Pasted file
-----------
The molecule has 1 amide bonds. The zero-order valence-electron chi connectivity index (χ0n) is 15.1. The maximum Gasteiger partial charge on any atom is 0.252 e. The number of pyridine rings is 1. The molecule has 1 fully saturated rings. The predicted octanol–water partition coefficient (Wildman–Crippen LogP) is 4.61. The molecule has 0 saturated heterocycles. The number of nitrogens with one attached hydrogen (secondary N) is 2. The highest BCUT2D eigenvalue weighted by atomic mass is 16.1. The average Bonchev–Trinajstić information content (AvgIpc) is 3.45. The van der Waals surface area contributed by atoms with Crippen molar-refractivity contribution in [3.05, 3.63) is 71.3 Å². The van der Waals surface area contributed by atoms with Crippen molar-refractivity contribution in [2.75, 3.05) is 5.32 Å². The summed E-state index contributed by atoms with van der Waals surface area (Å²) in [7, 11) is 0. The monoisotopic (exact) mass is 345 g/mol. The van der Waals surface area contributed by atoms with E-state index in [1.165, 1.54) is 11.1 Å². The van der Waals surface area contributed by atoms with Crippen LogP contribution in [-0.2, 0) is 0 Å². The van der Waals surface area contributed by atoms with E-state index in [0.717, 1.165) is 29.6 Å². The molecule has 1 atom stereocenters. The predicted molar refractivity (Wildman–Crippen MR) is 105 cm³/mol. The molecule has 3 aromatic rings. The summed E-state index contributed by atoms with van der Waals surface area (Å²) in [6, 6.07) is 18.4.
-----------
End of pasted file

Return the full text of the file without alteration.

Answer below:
The molecule has 1 amide bonds. The zero-order valence-electron chi connectivity index (χ0n) is 15.1. The maximum Gasteiger partial charge on any atom is 0.252 e. The number of pyridine rings is 1. The molecule has 1 fully saturated rings. The predicted octanol–water partition coefficient (Wildman–Crippen LogP) is 4.61. The molecule has 0 saturated heterocycles. The number of nitrogens with one attached hydrogen (secondary N) is 2. The highest BCUT2D eigenvalue weighted by atomic mass is 16.1. The average Bonchev–Trinajstić information content (AvgIpc) is 3.45. The van der Waals surface area contributed by atoms with Crippen molar-refractivity contribution in [3.05, 3.63) is 71.3 Å². The van der Waals surface area contributed by atoms with Crippen molar-refractivity contribution in [2.75, 3.05) is 5.32 Å². The summed E-state index contributed by atoms with van der Waals surface area (Å²) in [7, 11) is 0. The monoisotopic (exact) mass is 345 g/mol. The van der Waals surface area contributed by atoms with E-state index in [1.165, 1.54) is 11.1 Å². The van der Waals surface area contributed by atoms with Crippen LogP contribution in [-0.2, 0) is 0 Å². The van der Waals surface area contributed by atoms with E-state index in [0.717, 1.165) is 29.6 Å². The molecule has 1 atom stereocenters. The predicted molar refractivity (Wildman–Crippen MR) is 105 cm³/mol. The molecule has 3 aromatic rings. The summed E-state index contributed by atoms with van der Waals surface area (Å²) in [6, 6.07) is 18.4.